What advertised in a colonial American newspaper 250 years ago today?
“The Sign of the Hunting-Side-Saddle.”
A striking image of a saddle embellished Elias Botner’s advertisement in the Postscript Extraordinary to the Pennsylvania Gazette published on May 3, 1770. The woodcut announced Botner’s occupation before readers had a chance to peruse the advertising copy that described “GENTLEMENS English, hunting, full welted and plain, Hogskin, Buckskin, and Neats Leather, seated SADDLES,” “Ladies hunting Side-Saddles,” and all kinds of accessories. Inserting this image represented a significant investment for Botner. He had to commission the woodcut that corresponded to his business and would not be used in any other advertisements, plus he had to pay for the space that it occupied on the printed page. Eighteenth-century advertisers paid by the amount of space required for their notices, not the number of words. The image of the saddle nearly doubled the amount of space for Botner’s advertisement.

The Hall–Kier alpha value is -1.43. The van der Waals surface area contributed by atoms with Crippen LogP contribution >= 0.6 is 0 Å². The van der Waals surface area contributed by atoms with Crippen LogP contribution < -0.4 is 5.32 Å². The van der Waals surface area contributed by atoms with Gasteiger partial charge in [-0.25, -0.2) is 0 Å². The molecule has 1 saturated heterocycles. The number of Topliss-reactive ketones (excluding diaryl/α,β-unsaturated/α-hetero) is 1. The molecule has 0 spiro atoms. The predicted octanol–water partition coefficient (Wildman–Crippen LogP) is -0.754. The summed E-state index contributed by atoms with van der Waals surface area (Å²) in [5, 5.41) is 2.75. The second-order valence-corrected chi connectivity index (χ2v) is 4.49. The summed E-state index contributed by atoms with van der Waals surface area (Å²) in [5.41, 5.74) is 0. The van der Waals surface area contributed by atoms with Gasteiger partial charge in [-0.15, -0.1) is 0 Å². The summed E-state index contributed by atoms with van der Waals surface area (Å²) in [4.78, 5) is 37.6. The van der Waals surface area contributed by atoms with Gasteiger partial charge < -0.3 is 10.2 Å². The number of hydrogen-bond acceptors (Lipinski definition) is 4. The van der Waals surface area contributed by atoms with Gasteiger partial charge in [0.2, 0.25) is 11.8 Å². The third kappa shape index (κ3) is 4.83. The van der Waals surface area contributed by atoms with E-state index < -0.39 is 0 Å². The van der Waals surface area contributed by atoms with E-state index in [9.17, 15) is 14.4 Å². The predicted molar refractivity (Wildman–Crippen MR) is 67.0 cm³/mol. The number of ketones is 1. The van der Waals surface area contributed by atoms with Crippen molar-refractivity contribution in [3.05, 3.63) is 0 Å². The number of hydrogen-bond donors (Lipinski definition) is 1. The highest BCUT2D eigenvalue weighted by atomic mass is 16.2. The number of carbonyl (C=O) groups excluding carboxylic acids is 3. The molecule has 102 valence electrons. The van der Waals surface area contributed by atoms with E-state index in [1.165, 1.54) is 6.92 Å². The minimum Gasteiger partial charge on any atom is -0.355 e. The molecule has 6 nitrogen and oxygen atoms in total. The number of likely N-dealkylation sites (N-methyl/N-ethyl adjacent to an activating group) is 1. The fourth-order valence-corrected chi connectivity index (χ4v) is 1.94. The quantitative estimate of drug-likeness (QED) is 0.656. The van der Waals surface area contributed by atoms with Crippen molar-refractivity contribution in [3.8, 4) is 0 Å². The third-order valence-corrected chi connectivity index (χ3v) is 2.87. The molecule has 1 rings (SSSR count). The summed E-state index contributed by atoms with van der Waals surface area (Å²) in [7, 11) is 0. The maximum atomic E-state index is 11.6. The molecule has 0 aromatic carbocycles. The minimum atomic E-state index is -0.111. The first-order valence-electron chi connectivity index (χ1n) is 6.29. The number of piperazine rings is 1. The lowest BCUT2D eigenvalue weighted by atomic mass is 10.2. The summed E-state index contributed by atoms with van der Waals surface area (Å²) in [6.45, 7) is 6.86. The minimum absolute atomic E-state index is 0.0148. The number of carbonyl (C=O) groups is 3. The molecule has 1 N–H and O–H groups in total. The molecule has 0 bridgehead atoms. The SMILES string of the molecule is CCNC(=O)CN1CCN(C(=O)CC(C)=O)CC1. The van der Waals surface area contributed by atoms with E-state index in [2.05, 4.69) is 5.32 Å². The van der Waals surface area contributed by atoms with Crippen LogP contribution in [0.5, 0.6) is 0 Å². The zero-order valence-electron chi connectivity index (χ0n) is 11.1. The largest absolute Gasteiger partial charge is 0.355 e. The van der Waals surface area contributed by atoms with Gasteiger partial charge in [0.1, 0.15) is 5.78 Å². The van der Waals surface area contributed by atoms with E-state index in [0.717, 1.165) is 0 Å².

The saddler quite likely considered it worth the investment. His saddle was the only visual image on either page of the Postscript Extraordinary, drawing the eye away from the dense text that constituted both news and every other advertisement. Including an image was itself extraordinary in the various parts of the May 3 edition of the Pennsylvania Gazette. The standard four-page issue featured only two images, the shield that adorned the masthead on the front page and a generic image of a ship that accompanied a notice about a ship preparing to depart for Bristol. In the two-page Supplement, another woodcut of a ship appeared in another notice about a ship sailing for Bristol. Both images of ships belonged to the printer and could be deployed interchangeably in advertisements concerning maritime trade. Over the course of the eight pages that constituted the standard issue, the Supplement, and the Postscript Extraordinary, readers encountered only four images. Botner’s saddle was the only one that would have been unique or unexpected. As a result, it may have been just as effective as (or even more effective than) his description of hjs goods or his promises of customer service in attracting the attention of prospective customers.